Welcome to the MPP!
Underneath the computer revolution that has changed our lives are the fundamental principles of computer science---they have allowed us to master electronic systems with billions of components and software with millions of lines of code to do amazingly complex tasks.
In the Molecular Programming Project (MPP) at the California Institute of Technology and the University of Washington, we will develop new computer science principles for programming information-bearing molecules like DNA and RNA to create artificial biomolecular programs of similar complexity.
The biomolecular programs of life give inspiration that this is possible, from the low-level operating system controlling cell metabolism, to the high-level code for development, the process by which a single cell becomes an entire organism. The team aims to create analogous molecular programs using non-living chemistry, in which computing and decision-making will carried out by chemical processes themselves. Through the creation of molecular programming languages, theory for analyzing them, and experiments for validating them, our long-term vision is to establish "molecular programming" as a subdiscipline of computer science---one that will enable a yet-to-be imagined array of applications from chemical circuitry for interacting with biological molecules to molecular robotics and nanoscale computing.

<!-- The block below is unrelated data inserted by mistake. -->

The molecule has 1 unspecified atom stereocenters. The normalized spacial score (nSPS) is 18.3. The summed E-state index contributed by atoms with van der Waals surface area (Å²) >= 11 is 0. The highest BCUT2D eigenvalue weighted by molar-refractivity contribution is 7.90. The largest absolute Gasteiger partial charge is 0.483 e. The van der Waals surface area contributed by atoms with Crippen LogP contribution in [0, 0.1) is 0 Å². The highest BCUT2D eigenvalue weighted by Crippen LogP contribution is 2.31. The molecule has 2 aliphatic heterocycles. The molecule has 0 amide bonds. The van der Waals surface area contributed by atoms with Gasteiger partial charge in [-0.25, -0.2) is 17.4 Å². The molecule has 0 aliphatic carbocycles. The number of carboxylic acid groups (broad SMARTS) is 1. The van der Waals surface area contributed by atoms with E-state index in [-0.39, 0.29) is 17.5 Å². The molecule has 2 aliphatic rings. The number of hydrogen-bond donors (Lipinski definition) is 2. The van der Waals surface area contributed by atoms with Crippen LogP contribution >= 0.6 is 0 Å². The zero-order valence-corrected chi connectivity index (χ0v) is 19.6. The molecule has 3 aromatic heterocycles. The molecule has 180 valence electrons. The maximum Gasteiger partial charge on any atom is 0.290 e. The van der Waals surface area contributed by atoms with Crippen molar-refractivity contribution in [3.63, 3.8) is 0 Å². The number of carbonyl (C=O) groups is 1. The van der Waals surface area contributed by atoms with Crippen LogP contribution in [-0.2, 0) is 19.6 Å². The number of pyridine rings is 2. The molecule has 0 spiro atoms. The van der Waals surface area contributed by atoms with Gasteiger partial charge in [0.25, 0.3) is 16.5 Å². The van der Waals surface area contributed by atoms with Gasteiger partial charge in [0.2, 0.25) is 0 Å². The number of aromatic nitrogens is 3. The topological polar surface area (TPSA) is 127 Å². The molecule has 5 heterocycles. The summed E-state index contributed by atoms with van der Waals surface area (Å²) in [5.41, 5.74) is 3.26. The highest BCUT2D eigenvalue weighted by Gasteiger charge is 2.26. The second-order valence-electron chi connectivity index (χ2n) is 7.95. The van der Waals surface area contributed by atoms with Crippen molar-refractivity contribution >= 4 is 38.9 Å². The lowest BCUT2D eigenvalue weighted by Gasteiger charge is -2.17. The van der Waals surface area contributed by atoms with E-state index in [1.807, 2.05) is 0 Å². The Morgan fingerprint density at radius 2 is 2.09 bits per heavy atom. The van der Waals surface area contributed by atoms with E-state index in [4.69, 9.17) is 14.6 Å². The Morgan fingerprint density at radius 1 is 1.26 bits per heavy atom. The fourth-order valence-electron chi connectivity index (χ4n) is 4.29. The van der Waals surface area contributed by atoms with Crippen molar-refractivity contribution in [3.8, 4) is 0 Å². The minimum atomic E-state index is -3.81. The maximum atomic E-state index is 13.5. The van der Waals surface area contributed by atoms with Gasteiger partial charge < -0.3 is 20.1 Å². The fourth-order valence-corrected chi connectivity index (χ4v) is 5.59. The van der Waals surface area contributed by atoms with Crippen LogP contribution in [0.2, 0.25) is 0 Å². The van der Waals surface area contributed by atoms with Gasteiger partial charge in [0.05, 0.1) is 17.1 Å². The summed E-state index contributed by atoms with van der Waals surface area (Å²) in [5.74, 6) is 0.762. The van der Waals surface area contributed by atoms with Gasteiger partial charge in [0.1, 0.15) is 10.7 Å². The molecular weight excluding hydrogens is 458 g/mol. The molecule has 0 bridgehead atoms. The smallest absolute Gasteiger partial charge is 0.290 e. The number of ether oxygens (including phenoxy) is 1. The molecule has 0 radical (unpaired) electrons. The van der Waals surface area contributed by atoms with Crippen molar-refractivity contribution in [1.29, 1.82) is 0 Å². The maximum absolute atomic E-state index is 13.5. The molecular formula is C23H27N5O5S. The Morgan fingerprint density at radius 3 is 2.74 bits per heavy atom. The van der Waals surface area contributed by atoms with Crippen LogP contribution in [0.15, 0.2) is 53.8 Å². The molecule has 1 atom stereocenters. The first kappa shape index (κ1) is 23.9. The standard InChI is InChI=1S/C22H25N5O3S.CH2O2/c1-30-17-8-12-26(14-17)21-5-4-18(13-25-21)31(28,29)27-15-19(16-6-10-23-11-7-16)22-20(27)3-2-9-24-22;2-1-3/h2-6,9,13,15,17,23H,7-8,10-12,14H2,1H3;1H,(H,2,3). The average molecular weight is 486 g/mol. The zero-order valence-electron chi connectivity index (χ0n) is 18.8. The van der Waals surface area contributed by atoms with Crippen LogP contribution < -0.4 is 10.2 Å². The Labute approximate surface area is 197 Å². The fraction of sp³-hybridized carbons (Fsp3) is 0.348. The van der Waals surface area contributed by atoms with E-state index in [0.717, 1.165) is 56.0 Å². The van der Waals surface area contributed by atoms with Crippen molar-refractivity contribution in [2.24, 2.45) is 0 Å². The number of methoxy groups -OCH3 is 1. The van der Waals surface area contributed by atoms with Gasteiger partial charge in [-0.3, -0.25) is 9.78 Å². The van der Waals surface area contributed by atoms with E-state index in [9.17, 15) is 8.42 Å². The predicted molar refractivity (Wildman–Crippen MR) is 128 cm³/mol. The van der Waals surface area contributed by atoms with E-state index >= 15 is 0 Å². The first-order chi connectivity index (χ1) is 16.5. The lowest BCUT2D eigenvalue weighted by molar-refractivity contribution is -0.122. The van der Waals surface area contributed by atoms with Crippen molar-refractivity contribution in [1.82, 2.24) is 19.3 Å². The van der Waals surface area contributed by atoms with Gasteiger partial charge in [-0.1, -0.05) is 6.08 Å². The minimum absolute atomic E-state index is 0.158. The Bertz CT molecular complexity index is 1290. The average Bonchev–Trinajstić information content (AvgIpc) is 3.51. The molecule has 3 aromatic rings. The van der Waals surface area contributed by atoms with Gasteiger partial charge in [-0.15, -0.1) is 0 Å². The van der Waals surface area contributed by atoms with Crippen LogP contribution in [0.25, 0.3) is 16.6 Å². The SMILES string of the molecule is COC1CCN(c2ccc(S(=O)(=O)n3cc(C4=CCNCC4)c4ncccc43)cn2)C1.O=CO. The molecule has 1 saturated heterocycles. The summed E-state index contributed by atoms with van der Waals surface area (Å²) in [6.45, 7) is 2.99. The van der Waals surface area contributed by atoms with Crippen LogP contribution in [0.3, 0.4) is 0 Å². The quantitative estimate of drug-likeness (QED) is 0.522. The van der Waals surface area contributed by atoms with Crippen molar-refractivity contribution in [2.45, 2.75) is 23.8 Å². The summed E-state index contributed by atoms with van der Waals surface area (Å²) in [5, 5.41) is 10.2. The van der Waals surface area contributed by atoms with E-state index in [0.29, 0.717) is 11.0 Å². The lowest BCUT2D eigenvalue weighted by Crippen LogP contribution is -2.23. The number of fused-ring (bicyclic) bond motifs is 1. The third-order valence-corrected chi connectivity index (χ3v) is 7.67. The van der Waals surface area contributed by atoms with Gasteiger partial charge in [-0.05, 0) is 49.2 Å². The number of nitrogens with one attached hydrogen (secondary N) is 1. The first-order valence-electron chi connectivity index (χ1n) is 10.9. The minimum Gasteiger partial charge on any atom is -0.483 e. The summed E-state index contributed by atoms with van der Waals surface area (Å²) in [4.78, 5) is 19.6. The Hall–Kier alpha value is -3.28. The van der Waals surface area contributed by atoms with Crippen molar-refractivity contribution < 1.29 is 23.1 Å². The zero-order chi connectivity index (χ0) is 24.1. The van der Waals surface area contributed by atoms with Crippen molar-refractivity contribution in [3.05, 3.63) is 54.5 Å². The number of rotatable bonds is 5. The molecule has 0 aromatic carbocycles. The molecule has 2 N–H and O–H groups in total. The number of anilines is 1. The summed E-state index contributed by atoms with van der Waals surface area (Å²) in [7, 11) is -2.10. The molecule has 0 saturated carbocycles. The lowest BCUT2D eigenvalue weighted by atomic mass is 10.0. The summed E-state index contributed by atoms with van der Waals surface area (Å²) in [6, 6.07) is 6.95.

More information is available at the MPP Wiki.
Note: The first Expedition is over. But there is a second-generation Expedition!